The Octodon Luntus is one of the four species of Octodontidae, as its cousin the Octodon degus, it is a species inhabiting Chile. The Octodon lunatus is so called because it is a nocturnal species, like the Octodon bridgesi. It was first discovered by Osgood in 19451 and to date, it is little known or studied.
Its range is smaller than the Octodon degus2 and tends to disappear because of the destruction of its habitat. It lives below 1200 meters of altitude, off the Pacific coasts to the centre of the country. It has also been registered as a “Near threatened” species3 because it inhabits non-protected areas to date.
Despite living at night, it seems the Octodon lunatus gets out at daytime sometimes. Moreover, its ventral fur reflects less UV’s than daytime Octodontidae, probably because of its rhythm4. This species has a more limited range than its degu cousin. As other degus, it digs burrows and partly lives in the ground5. Octodon lunatus or “moon toothed degu” needs a particular vegetation to settle in their environment. Plus, their habitat necessitates relatively elevated bushes to provide protection, stable climat and a food source.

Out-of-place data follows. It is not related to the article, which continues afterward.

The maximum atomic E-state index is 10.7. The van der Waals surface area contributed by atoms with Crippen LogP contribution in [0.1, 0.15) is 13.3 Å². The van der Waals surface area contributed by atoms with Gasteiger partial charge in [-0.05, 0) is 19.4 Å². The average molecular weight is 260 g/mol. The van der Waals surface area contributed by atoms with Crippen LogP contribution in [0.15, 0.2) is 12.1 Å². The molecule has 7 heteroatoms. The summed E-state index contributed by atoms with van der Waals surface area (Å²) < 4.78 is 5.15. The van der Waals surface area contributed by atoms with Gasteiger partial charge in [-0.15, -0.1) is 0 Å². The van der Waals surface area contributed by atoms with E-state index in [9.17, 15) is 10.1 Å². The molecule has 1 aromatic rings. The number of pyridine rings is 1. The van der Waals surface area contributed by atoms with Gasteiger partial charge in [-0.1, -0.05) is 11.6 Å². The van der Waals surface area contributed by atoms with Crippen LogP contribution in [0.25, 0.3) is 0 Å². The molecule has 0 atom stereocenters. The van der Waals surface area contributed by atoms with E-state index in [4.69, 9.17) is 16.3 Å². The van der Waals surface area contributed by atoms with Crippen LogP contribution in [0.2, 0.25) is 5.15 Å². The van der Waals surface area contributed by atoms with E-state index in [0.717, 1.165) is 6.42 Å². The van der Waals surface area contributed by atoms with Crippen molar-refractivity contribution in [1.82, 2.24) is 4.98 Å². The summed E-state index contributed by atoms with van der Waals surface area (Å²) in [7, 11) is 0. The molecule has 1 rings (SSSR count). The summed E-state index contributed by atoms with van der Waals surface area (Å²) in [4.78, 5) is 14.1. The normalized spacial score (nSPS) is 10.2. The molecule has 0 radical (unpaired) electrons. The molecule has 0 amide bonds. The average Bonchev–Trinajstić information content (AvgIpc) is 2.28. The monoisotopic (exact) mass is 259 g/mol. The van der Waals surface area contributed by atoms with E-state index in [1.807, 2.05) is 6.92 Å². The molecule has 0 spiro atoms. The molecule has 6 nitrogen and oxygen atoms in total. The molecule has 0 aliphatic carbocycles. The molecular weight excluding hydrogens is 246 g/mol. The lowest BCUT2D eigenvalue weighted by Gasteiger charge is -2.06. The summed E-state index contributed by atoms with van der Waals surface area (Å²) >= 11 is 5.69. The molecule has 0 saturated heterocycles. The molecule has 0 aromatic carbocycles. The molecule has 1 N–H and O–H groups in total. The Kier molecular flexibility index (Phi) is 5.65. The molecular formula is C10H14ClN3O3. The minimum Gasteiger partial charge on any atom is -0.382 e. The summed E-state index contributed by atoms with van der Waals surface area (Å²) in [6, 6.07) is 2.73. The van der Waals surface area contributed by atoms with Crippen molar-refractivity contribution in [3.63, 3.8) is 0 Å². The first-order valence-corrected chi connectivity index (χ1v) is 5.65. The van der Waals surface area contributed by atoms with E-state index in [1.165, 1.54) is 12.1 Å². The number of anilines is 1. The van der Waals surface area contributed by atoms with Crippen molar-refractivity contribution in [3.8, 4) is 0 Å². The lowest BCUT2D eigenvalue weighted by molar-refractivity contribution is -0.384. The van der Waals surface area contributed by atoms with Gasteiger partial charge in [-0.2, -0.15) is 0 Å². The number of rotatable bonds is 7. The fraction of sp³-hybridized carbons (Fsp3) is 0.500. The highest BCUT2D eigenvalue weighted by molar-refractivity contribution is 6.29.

Little is known about this degu’s social behaviour, but that does not mean the lunatus is solitary. It has then an intermediate social level, without reaching the Octodon degus level, which is consistent with its lifestyle.6
Translation by Matthieu Selles.